Child unlawfully denied a school place

Bruce Greig
November 3, 2020

In this situation, a local education authority denies a child a place even though the child lives just round the corner from the school. It turns out the local authority were following a secret internal rule which did not appear in their admissions policy. Child wins.

This actually isn’t a mediation case. It was a tribunal, where I advocated as a volunteer, for the family.

The family had recently moved to a new house in a new village. Their first child was due to start school the following year, so the family applied for a place at the village school. They had raced to exchange contracts on their new house before the admissions deadline closed, so they could demonstrate that their home was in the school catchment area, as required by the admissions policy. They managed to exchange on time, and took the school application form with a copy of their house purchase contract by hand to the council offices just before the deadline.

The council refused their son a place and allocated him a place in a school in the next village instead.

It turned out, on close questioning in front of the Admissions Appeal Tribunal, that the council had an unpublished extra rule which they applied internally. The application deadline was 22 November (that’s when the family sent in their application, with evidence of the upcoming house purchase). But the council secretly ignored a planned house move if the family had not actually moved in by 8 January. (The family moved in on 15 January.) This 8th January date was not published anywhere, and the advice the family had received on the phone was that they just had to exchange contracts before the application deadline of 22 November.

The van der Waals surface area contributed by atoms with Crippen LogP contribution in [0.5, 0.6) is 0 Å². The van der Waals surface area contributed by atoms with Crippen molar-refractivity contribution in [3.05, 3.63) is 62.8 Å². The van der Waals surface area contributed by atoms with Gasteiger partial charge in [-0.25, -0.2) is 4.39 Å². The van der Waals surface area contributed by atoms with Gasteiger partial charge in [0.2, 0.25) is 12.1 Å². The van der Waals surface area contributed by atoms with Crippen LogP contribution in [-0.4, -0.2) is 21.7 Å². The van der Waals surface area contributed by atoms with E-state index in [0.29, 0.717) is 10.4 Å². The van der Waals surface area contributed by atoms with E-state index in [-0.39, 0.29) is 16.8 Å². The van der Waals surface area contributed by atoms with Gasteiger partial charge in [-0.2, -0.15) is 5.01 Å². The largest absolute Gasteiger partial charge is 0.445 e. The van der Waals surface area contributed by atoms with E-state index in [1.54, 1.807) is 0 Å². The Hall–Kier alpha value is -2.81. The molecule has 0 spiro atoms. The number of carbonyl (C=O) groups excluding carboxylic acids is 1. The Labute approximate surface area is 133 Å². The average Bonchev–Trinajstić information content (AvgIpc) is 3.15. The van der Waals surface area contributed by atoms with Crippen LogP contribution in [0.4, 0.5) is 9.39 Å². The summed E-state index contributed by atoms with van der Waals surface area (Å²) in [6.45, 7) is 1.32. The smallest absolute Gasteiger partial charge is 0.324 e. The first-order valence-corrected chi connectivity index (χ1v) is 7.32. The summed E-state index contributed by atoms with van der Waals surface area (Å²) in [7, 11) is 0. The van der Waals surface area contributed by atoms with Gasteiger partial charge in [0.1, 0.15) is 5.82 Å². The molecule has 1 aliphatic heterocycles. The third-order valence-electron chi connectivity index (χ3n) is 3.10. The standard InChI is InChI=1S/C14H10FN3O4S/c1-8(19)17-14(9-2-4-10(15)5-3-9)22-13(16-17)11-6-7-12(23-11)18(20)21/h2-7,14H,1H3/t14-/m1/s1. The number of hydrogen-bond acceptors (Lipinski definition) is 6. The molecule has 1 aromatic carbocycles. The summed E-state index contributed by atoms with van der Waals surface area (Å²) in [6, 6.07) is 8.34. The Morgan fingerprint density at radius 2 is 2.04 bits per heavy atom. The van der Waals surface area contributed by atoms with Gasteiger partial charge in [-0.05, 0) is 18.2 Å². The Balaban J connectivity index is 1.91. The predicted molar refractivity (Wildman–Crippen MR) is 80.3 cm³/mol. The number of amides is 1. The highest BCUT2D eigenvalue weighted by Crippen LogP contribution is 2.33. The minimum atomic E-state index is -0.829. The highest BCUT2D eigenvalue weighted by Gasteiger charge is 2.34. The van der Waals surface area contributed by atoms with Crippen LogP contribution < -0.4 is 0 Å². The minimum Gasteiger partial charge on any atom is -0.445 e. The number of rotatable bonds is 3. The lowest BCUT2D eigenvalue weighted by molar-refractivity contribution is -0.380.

So, we went to the Admissions Appeal Tribunal. I outlined the issues, explaining that the council has to follow their published admissions policy. They can’t just operate some extra rules, for their own administrative convenience, which they don’t tell anyone about.

At one point, the tribunal had to ask a very specific question which was something like  “On what grounds are you asking for this decision to be overturned?”. I’d already summarised everything, so I just answered “Because it is unlawful”. This prompted an audible giggle-snort from the tribunal’s clerk. She spoke up and apologised: “I was just taken aback. Not everyone is that concise.” (I think this was a compliment)

It was a short hearing, and the tribunal directed the council to provide the child with a place at his local school.

Fights about school places aren’t just about getting little Johnny into the middle-class school which teaches Latin and has prefects. Going to their local school is a completely different experience for children than being driven to some distant school. They’ll be able to walk to school. They will hang out with other children who are walking to school. They will be in the same local sports clubs. And so on. Worth fighting for.